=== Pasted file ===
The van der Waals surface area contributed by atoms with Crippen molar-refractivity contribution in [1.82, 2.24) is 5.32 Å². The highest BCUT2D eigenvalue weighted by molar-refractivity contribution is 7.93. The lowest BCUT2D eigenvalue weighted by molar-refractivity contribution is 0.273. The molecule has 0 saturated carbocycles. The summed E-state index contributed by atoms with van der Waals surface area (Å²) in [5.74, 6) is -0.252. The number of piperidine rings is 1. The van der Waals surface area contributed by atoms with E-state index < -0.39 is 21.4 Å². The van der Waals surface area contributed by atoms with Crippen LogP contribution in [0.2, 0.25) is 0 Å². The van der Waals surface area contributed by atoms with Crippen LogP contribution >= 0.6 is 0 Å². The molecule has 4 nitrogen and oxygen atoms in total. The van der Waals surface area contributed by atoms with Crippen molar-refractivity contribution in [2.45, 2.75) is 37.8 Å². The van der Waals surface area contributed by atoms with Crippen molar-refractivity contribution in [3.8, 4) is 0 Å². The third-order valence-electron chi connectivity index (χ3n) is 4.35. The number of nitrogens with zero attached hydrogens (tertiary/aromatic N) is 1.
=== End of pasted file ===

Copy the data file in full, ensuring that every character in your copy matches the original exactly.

The van der Waals surface area contributed by atoms with Crippen molar-refractivity contribution in [1.82, 2.24) is 5.32 Å². The highest BCUT2D eigenvalue weighted by molar-refractivity contribution is 7.93. The lowest BCUT2D eigenvalue weighted by molar-refractivity contribution is 0.273. The molecule has 0 saturated carbocycles. The summed E-state index contributed by atoms with van der Waals surface area (Å²) in [5.74, 6) is -0.252. The number of piperidine rings is 1. The van der Waals surface area contributed by atoms with E-state index < -0.39 is 21.4 Å². The van der Waals surface area contributed by atoms with Crippen LogP contribution in [0.2, 0.25) is 0 Å². The van der Waals surface area contributed by atoms with Crippen LogP contribution >= 0.6 is 0 Å². The molecule has 4 nitrogen and oxygen atoms in total. The van der Waals surface area contributed by atoms with Crippen molar-refractivity contribution in [2.45, 2.75) is 37.8 Å². The van der Waals surface area contributed by atoms with Crippen molar-refractivity contribution in [3.8, 4) is 0 Å². The third-order valence-electron chi connectivity index (χ3n) is 4.35. The number of nitrogens with zero attached hydrogens (tertiary/aromatic N) is 1.